Apr 16, 2020, 06:27AM

Reviving the Stroke

Thoughts on The New Abnormal from a fan of The Strokes that hasn't listened to them since 2003.

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I haven’t listened to the Strokes since their 2003 album Room on Fire. It was a great follow-up to their brilliant debut Is This It, but so many great indie bands were coming out around that time that I eventually lost interest in the band. With the release of their latest album The New Abnormal, I gave the Strokes another listen to see how far they’d come nearly 20 years after Is This It. The band has grown musically over the years, and while the album has its moments, it relies too much on 1980s new wave nostalgia.

The album starts off strong with “The Adults are Talking.” The guitars and drums have a strong post-punk vibe a la Joy Division and the Cure’s early albums, which sets the tone. If early Strokes albums were influenced by CBGB-era bands like Television, The New Abnormal is the band graduating to their new wave phase full of keyboards and drums that sound digitized. This new mature sound continues with the next couple of tracks, “Selfless” and “Brooklyn Bridge to Chorus.”

The fourth track “Bad Decisions” is when the nostalgia starts to sour. It sounds just like “Melt with You” by Modern English, and the chorus melody is a direct copy of Billy Idol’s “Dancing with Myself,” which is why he’s credited as co-writer of this song. The Strokes sample another classic new wave song, “The Ghost in You” by the Psychedelic Furs, in the next track “Eternal Summer.” It’s the weakest track on the album; it doesn’t sound anything like the Strokes, and at six minutes it’s way too long. The sixth track, “At the Door,” sounds more like Katy Perry than the Strokes, and at this point I was tired of the 1980s synth-pop gimmick.

The Strokes finally get back to their roots with “Why Are Sundays So Depressing.” There are still some keyboard effects, but at least the drums sound like drums again instead of a drum machine. The band ditches the synthesizers and Autotune in “Not the Same Anymore,” and returns to their classic sound, providing a relief for old-school Strokes fans. The album closes with one of my favorite tracks, “Ode to the Mets.” The first 10 seconds make the listener think it’s another 1980s synth pop rip-off, but then switches to a melancholic guitar riff. The song isn’t really about the New York Mets—or at least not explicitly—but rather a sad look back at the past. “Old friends, long forgotten,” Julian Casablancas sings at the end, “the old ways at the bottom of/the ocean now has swallowed/the only thing that's left is us/so pardon the silence that you're hearing/it's turnin' into a deafening, painful, shameful roar.”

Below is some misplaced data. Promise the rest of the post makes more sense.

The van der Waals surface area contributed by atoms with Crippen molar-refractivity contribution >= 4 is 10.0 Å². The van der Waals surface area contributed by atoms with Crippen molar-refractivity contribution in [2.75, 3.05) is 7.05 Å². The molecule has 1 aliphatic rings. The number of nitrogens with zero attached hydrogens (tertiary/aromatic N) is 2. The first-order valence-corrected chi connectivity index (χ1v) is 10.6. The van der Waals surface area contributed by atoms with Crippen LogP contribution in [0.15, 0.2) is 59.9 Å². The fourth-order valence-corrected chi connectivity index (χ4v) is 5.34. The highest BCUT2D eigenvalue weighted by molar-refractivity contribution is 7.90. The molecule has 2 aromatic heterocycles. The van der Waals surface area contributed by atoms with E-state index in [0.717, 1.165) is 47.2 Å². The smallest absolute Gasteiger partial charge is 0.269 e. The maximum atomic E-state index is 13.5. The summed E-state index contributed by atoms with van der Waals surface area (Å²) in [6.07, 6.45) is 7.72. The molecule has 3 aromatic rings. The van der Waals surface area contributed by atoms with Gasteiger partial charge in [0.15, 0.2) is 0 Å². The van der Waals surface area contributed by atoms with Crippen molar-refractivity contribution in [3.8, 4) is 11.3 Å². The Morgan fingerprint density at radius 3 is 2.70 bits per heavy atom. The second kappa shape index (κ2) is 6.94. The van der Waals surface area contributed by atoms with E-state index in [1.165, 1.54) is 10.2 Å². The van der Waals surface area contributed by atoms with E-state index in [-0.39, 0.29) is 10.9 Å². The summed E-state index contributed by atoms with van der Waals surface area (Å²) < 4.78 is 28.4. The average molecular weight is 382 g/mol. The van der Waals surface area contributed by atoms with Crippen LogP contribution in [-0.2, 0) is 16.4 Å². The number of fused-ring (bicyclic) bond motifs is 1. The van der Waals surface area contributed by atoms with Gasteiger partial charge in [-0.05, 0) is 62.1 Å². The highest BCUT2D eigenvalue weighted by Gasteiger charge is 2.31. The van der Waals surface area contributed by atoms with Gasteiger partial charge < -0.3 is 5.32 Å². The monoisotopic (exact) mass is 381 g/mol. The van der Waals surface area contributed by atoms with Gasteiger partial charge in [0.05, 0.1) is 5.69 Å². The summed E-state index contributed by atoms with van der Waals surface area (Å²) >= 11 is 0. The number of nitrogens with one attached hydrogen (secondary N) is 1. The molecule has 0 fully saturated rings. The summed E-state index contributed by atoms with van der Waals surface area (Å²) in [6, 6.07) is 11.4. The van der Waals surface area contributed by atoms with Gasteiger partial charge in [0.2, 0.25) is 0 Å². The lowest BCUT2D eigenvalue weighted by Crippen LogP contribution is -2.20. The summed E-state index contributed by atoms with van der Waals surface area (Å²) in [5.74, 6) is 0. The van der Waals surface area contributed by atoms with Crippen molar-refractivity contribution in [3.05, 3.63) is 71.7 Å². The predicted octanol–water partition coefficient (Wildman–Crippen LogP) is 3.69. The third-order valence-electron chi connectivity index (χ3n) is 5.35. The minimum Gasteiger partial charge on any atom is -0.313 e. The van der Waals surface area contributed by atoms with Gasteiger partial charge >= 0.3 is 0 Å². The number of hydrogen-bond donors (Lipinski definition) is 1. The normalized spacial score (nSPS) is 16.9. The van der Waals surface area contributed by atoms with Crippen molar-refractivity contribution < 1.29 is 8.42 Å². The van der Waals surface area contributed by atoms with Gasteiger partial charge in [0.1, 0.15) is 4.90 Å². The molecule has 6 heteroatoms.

In a way, “Ode to the Mets” is a metaphor for where the Strokes are now with their latest album. I remember how refreshing Is This It was when it first came out in the time of nu metal and boy bands, but now with The New Abnormal the excitement has died down. It’s not a bad album; it just looks at the past too much for it to push the band forward.


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